Dr. Kennedy

"We'll get through this," says Dr. Richard Kennedy, a Mayo Clinic expert on the development of immune responses after vaccination. "We've been able to get through every one of these virus outbreaks in the past, and they happen fairly regularly." (Photo courtesy of Mayo Clinic)

Dr. Richard Kennedy is a Mayo Clinic researcher who studies vaccines against viral pathogens like the coronavirus that has created a worldwide pandemic.

The PB talked to Kennedy and asked his opinion about the prospects of a COVID-19 vaccine and when one might become available. 

Is Mayo Clinic working on a vaccine for COVID-19?

Kennedy: Yes, that's one of the focuses in my lab. There are other labs here at Mayo that are working on similar vaccines. So we have multiple efforts underway right now.

Where are we in its development?

Kennedy: We are in the early, pre-clinical stages. It's not something that you will see rolling into clinical trials like you are with some of the other vaccines. Those vaccines have been based on research that we've done and learned from the 2003 SARS outbreak and the 2012 MERS outbreak. We've taken what we learned from those other coronaviruses and tried to shift it and rapidly develop a similar vaccine that we can use against this new coronavirus. 

I understand that there about 35 companies and academic institutions in a race to develop a vaccine. Are we kind of behind in the race?

Kennedy: In one way, yes, but Mayo's not really been a vaccine developer per se. We're focused more on treating patients. So it's not that we're behind, it's that we're starting from a different location. That's not been our bread and butter recently.

We're hearing reports of the drug hydroxychloroquine showing signs of helping to cure COVID-19. Is it a potential cure? What do you know about it?

Kennedy: So, chloroquine is an anti-malaria drug that we've had for awhile. It, along with a number of other drugs, are all in clinical trials right now. There's some anecdotal evidence — that's very small studies — that have shown, 'Hey, we've given this to people and they've gotten better.' But the problem is, with really small numbers of people studied and no control groups, we don't know if it was the drug or if they just got better because they were going to anyway.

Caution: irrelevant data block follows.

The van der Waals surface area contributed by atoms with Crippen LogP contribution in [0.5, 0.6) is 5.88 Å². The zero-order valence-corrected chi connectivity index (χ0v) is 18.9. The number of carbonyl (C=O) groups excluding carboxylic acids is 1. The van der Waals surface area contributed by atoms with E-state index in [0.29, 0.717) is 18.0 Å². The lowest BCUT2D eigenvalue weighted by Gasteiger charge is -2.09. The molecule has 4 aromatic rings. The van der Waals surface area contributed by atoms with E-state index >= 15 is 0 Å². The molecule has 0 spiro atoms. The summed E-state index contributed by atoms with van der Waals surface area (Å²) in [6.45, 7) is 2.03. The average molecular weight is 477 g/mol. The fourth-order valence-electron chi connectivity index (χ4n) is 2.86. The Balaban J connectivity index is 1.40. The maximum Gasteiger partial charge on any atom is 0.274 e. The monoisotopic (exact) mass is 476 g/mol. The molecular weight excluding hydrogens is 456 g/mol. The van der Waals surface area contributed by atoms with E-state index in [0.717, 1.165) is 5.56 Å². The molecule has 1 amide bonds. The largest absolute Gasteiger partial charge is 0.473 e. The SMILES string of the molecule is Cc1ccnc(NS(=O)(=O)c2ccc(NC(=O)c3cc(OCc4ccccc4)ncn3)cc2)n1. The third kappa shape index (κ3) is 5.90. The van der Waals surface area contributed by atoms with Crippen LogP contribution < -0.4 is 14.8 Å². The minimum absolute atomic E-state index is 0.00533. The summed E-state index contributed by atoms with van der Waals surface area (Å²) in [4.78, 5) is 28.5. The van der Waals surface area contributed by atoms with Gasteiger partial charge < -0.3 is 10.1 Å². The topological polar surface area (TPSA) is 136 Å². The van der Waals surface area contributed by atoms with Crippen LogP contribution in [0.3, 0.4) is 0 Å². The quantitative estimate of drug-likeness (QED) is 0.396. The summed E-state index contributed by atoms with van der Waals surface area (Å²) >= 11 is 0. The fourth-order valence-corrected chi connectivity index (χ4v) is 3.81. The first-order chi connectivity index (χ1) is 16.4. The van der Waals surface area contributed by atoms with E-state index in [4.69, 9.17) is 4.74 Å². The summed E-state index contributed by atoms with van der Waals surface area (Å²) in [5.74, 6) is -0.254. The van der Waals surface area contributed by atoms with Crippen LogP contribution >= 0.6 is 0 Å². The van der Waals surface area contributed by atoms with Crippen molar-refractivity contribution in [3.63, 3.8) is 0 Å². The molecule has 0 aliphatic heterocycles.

That drug and a bunch of others are undergoing clinical trials. And what's good about some of those is that in laboratory studies and animal models, it looks like it's got some activity against the virus. So now we're hopeful that it will work in humans, too. 

Does the end of the pandemic and the cycle of mitigation and suppression end with a vaccine?

Kennedy: I'd love to be able to answer that question. Right now, we don't know. For example, the 2003 SARS outbreak ended as the weather got warmer and then we've never seen a case since. So it might go that route. In 2012, with MERS, it's still an ongoing, low-level problem. Not a lot of cases because it's not very transmissable. (The coronavirus) is more transmissable. And much like the normal coronaviruses that we deal with every year, a little more serious disease. 

We're hoping that it will die down from the summer months. But we just don't know enough about the virus to definitely state that it will or will not. 

The Minnesota Department of Health was able to eliminate a backlog of coronavirus tests with Mayo Clinic's assistance. Would you speak to the role Mayo is playing in fighting this pandemic?

Kennedy: It's all hands on deck, especially on the clinical side. The clinical and diagnostic labs developed their own tests. They rapidly scaled up capacity, so that they can run thousands of tests today. 

Now they're trying to deal with how we might overcome shortages in the supplies necessary to build the kits. They've got the drive-thru, walk-up testing clinics, so they're rolling out everything they can and pulling out all the stops. 

Many people are anxious and fearful during this time. Do you have a message of hope?

Kennedy: We'll get through this. We've been able to get through every one of these virus outbreaks in the past, and they happen fairly regularly. It's normal to have anxiety. It's even normal to have fear. It's what we do with those feelings. Do we let them overcome us, or do we overcome them? 

We can't be physically close to one another, but let's remain socially close and connected and help each other out. 

What's your reaction?

24
0
1
0
0